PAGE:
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Routine Vet Exams - Why are Regular Veterinary Checkups Important?

Routine Vet Exams - Why are Regular Veterinary Checkups Important?

Your vet performs routine exams to check for early signs of illness, any serious conditions that should be addressed and internal injuries. Our Mamaroneck vets explain why regular veterinary checkups are critical.

Why are routine vet checkups important?

Your veterinarian should see your pet for a routine physical exam once or twice annually, even when your furry best friend seems perfectly healthy. These wellness checkups help keep your pet healthy. 

By bringing your pet in to see the vet regularly when they're healthy, you give your veterinarian the chance to check your pet's general health, and check for conditions, illnesses and diseases that may be difficult to identify in their early stages (such as parasites and cancers). 

Early treatment can mean a better prognosis for these conditions. Your vet has two goals for a routine checkup: to prevent health issues from developing where possible and to discover any early symptoms of disease so that a treatment plan can be developed before more serious problems arise. 

How often should my pet attend a vet checkup?

How often your pet should come in for a checkup with the veterinarian will be determined by your animal's age and medical history. 

If your kitty, pup or other animal has been ill historically but is currently healthy, we recommend scheduling a twice-yearly exam with your vet to make sure your pet remains as healthy as possible. Your veterinarian can assess your pet's health and let you know how often they should see them for a physical exam.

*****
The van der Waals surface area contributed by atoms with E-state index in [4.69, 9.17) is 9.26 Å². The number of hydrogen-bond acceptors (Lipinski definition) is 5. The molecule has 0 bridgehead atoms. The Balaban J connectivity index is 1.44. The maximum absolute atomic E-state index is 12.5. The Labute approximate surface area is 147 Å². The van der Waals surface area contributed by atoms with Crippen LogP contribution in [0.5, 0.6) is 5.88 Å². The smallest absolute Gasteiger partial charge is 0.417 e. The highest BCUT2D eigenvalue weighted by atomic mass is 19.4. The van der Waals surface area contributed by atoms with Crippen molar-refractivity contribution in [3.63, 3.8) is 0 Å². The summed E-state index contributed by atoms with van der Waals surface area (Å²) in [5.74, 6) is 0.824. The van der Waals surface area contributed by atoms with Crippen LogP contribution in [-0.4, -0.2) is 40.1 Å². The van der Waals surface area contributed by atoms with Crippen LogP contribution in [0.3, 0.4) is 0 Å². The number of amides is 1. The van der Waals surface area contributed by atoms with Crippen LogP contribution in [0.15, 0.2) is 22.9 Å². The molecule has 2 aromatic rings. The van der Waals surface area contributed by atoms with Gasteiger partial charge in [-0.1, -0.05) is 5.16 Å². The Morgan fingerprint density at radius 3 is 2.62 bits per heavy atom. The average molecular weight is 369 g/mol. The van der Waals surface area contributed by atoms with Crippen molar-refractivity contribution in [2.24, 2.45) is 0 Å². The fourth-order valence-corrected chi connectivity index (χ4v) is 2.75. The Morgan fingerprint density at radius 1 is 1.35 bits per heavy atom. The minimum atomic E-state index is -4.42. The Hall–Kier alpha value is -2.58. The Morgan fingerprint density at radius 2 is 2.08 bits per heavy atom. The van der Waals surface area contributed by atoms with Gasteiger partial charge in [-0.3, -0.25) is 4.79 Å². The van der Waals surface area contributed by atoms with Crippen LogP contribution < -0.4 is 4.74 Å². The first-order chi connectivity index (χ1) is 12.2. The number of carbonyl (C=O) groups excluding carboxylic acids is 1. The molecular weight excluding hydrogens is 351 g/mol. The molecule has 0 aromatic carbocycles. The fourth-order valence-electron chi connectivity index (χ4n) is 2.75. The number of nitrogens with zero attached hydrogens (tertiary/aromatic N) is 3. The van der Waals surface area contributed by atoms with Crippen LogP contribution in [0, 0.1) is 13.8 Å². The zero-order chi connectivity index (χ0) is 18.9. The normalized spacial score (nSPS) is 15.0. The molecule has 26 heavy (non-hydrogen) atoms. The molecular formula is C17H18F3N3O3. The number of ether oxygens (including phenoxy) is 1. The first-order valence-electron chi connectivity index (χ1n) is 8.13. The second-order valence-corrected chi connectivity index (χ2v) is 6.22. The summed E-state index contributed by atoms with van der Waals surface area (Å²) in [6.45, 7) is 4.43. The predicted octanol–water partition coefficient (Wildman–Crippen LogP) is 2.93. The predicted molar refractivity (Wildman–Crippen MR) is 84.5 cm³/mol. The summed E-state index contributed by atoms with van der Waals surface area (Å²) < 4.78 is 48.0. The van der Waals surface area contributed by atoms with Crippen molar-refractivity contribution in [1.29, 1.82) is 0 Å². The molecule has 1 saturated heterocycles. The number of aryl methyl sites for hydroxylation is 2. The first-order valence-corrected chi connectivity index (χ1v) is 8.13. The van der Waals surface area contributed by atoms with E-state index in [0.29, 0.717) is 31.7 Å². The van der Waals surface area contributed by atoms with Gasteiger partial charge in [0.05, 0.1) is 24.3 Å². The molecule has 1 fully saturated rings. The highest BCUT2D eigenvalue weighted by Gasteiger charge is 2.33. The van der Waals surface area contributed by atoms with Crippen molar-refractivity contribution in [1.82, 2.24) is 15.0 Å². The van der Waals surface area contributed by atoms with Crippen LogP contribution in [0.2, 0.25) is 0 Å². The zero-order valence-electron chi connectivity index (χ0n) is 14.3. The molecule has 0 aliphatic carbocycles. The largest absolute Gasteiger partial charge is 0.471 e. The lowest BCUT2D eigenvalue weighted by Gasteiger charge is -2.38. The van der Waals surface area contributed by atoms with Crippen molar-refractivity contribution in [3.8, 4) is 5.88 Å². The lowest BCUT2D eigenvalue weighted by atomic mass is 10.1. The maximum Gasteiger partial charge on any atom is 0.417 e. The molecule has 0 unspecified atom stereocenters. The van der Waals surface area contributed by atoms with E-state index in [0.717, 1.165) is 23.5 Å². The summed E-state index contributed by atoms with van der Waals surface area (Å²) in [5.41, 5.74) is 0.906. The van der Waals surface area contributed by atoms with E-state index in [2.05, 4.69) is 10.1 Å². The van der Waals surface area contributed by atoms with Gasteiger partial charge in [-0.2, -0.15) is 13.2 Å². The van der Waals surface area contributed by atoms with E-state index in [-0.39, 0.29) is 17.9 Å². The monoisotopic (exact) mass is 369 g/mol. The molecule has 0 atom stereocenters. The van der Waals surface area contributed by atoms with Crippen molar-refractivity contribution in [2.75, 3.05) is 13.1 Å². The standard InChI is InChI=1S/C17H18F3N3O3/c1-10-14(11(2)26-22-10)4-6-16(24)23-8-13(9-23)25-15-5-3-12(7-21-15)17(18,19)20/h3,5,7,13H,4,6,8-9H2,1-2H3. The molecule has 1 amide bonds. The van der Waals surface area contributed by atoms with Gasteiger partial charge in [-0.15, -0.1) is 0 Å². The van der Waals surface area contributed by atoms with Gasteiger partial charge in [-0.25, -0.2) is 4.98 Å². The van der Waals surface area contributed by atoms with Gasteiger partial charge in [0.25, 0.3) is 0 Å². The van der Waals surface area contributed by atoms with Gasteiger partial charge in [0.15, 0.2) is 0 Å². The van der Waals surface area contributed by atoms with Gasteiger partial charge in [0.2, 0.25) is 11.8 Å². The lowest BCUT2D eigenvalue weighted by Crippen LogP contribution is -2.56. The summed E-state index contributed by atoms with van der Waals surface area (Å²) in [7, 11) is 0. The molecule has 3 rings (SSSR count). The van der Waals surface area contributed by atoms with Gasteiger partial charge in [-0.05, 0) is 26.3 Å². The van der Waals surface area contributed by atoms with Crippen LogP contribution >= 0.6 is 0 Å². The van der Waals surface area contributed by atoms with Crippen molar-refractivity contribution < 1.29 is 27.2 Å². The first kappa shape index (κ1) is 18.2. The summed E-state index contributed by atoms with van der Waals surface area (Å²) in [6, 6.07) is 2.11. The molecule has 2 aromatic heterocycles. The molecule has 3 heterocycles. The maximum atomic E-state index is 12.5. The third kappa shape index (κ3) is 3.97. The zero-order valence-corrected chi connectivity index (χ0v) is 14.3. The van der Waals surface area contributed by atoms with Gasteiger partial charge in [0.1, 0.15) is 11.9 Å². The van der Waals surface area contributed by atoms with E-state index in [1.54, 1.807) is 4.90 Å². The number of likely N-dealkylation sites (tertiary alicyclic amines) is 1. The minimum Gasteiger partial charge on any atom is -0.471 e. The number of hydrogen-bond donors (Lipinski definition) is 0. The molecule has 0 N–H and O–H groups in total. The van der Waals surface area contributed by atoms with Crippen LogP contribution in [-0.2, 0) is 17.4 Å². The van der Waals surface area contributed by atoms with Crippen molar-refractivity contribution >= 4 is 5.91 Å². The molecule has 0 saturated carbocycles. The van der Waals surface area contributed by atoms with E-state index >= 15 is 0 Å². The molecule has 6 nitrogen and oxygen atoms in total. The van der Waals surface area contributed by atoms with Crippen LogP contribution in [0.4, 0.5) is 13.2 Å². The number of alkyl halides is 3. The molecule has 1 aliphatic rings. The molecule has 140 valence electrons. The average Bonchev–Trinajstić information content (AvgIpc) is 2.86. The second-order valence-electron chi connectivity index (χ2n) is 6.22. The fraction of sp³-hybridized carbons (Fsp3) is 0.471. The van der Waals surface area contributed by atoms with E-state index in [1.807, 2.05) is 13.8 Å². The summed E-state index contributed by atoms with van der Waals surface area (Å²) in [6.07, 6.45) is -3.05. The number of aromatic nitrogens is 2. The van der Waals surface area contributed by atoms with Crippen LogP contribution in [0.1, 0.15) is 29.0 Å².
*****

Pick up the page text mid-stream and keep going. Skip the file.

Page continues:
Since your kitten or puppy's immune system is still developing, young pets may be especially vulnerable to many illnesses that adult pets would more easily overcome. This is why your vet may recommend booking a monthly checkup, at least for the first few months. 

Generally, an adult cat or dog with no history of illness should be examined on an annual schedule. That said, some pets such as senior cats and dogs, along with giant breeds, face an increased risk of health issues and should come in for a vet checkup more often to watch for early signs of illness. It's a good idea to bring your older pet in for cat or dog checkups twice each year. 

How to Prepare

Your vet will need the following basic medical information about your canine or feline companion, especially if this is your pet's first visit. Bring notes on your animal's:

  • Eating and drinking habits
  • Recent travel history
  • Current medications (names and doses)
  • Past medical records, including vaccine history
  • Tick bites
  • Food (what kind do they eat)
  • Toilet habits

You may also want to bring a favorite blanket or toys for comfort. While dogs should be on a leash, cats should be in a carrier.

What does a checkup for pets involve?

When you take your pet to the veterinarian, your animal’s medical history will be reviewed and your vet will ask if you have any concerns. They will also ask about your pet’s diet, exercise routine, thirst level, bowel movements, urination and other aspects of their lifestyle and general behavior.